To the Editor.
—Previous reports of sclerochoroidal calcifications have included patients with renal disease, hyperparathyroidism, pseudohypoparathyroidism, sarcoidosis, vitamin D intoxication, or primary hypercalcemia.1 We report a case of idiopathic sclerochoroidal calcifications.
Report of a Case.
—A 70-year-old white man was referred to us for evaluation of possible choroidal metastases from a prostatic carcinoma. The lesions were diagnosed during a routine ophthalmoscopic examination. Visual acuity was 20/20 OD and 20/ 30 OS. Anterior segment examination revealed only 1+ nuclear sclerosis bilaterally. Applanation pressures were 16 mm Hg OD and 17 mm Hg OS. The vitreous was clear.The ophthalmoscopic examination revealed normal discs, maculae, and vessels. However, numerous scattered yellowish solid choroidal plaques and nodules elevated the overlying retina in both eyes. The lesions had irregular geographic outlines and ranged from one half to several disc diameters in size. The retina appeared normal, without subretinal fluid, pigmentation, or neovascularization.The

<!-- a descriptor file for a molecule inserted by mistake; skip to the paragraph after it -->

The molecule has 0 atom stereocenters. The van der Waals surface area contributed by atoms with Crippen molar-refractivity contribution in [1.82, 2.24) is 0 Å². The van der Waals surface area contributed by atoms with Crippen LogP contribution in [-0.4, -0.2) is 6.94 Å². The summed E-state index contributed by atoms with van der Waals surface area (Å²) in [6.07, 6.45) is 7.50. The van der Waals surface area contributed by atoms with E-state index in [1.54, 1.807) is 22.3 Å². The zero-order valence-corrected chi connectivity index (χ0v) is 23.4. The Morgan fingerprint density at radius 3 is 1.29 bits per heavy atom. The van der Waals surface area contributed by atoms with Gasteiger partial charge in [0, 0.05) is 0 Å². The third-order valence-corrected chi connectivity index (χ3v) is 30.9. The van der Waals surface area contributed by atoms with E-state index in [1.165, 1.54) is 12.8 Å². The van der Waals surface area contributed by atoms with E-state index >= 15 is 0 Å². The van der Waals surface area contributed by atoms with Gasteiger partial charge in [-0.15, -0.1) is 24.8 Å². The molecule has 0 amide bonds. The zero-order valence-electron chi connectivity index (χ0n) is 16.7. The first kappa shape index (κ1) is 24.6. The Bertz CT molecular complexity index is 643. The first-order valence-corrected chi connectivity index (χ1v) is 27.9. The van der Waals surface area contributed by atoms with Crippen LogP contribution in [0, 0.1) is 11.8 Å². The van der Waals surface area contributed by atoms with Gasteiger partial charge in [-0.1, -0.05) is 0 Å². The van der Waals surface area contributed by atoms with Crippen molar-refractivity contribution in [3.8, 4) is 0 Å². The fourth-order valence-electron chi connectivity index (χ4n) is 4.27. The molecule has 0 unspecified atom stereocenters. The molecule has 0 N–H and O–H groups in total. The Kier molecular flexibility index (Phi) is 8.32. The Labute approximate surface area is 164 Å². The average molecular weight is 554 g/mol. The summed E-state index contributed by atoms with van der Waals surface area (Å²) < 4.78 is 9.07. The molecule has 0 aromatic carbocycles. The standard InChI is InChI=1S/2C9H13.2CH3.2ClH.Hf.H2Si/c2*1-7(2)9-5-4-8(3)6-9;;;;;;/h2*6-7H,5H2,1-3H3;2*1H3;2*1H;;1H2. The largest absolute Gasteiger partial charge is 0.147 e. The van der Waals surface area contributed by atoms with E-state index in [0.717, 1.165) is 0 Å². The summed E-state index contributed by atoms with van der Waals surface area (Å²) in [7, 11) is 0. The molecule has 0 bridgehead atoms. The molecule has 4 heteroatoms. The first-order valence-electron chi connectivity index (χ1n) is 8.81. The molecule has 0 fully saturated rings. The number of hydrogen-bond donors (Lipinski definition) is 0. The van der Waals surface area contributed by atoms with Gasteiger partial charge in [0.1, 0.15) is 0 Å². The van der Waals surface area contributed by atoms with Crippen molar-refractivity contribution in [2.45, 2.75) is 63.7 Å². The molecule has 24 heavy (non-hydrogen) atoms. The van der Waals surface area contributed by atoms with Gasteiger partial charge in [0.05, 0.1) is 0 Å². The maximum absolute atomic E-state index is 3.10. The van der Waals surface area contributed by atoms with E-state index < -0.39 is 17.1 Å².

Lim JI, Goldberg MF. Idiopathic Sclerochoroidal Calcification. Arch Ophthalmol. 1989;107(8):1122–1123. doi:10.1001/archopht.1989.01070020188015
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